Knowle & Dorridge Station
The original station was built by the Great Western Railway
as a condition of the land purchase and was opened for passengers on 1st
October 1852. This followed an inspection of the complete Birmingham and Oxford
Junction Railway (B&OJR) line by Captain Galton of the Board of Trade on
14th September 1852. The stations on the line opened for goods traffic several
months later in February of the following year. The line was originally built
as mixed gauge track, but converted to narrow (standard) gauge on 1st April
1869. This left a wide gap between the tracks and advantage was taken to erect
a water column between the tracks at the north end of the station. Although the
village of Knowle is about two miles distant from the station, it was initially
named Knowle station by the Great Western Railway before changing to Knowle and
Dorridge station on 1st July 1899.
The resident engineer for the B&OJR line was Isambard
Brunel and the station architecture at Knowle was very similar to other
Stations built by him around the same time (e.g. Aldermaston and Yatton
stations on the Berks & Hants Railway and Chepstow station in South Wales).
The semi-circular brick arches over the doors and windows in an Italian style
and the low roof, which extended over the platform being the most noticeable
features. The station had a goods yard at the London end on the Up side with a
single road timber goods shed. In 1875 a signal box with 18 levers was built on
the down side to control the yard and adjacent main line blocks. The signal box
frame was extended to 29 levers in 1901. In 1921 the yard was extended, with an
extra siding and cattle pens for the local race course traffic being provided.
A ground frame was added because of the distance to the signal box. In 1929 the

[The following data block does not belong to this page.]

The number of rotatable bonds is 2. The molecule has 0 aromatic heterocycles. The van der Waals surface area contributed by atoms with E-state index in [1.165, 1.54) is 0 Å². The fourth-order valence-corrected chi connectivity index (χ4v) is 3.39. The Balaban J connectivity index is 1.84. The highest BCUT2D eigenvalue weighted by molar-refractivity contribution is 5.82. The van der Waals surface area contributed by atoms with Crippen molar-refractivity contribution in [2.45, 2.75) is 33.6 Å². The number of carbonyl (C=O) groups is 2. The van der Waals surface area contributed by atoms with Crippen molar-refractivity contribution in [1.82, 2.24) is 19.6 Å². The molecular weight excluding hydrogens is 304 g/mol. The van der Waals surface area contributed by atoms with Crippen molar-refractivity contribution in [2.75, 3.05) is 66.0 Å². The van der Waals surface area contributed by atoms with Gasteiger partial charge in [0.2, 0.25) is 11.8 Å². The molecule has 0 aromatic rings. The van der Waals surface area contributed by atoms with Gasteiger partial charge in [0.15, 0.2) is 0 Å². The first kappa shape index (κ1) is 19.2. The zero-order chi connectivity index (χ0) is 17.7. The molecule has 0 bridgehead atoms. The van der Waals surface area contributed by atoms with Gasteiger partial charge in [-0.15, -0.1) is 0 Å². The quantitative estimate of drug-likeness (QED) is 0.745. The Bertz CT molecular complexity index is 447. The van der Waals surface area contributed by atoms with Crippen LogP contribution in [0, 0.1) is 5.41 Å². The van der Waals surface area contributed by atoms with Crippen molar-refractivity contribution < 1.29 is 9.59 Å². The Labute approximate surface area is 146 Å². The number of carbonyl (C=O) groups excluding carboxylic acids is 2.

yard was recorded as having a six ton crane as well as facilities for dealing
with horses and cattle.
Between 1932 and 1933 the station was extensively remodelled
as part of the quadrupling of the Birmingham main line with new platforms and
station buildings being provided. A new signal box with 74 levers opening in
August 1932, replacing the original. This was a type GW10 signal box with a
distinctive steep pitched hip roof and narrow 3 up / 2 down windows. At the
same time the original goods shed was demolished and yard reduced to make way
for the additional main lines, but additional refuge sidings were provided on
the down side. A larger replacement goods yard, with a cattle dock suitable for
14 horse boxes, plus a 120 foot long by 40 foot wide metal framed goods shed
was constructed on the Birmingham Up side of the station. The goods shed
incorporated a one ton travelling crane. According to the 1956 RCH Handbook,
the six ton crane also remained available.
The track work in the south yard was altered in December
1961 and again in December 1964, with all the goods facilities here finally
being removed in February 1968. The 1933 north goods yard became a car-train
loading depot at this time. The double track main lines were retained, but the
relief lines became storage sidings for the car-train traffic. At the same time
the station was renamed Knowle Station again by British Rail. On 1st September
1969, the signal box was closed and on 6th June 1974 the station changed its
name to Dorridge Station.
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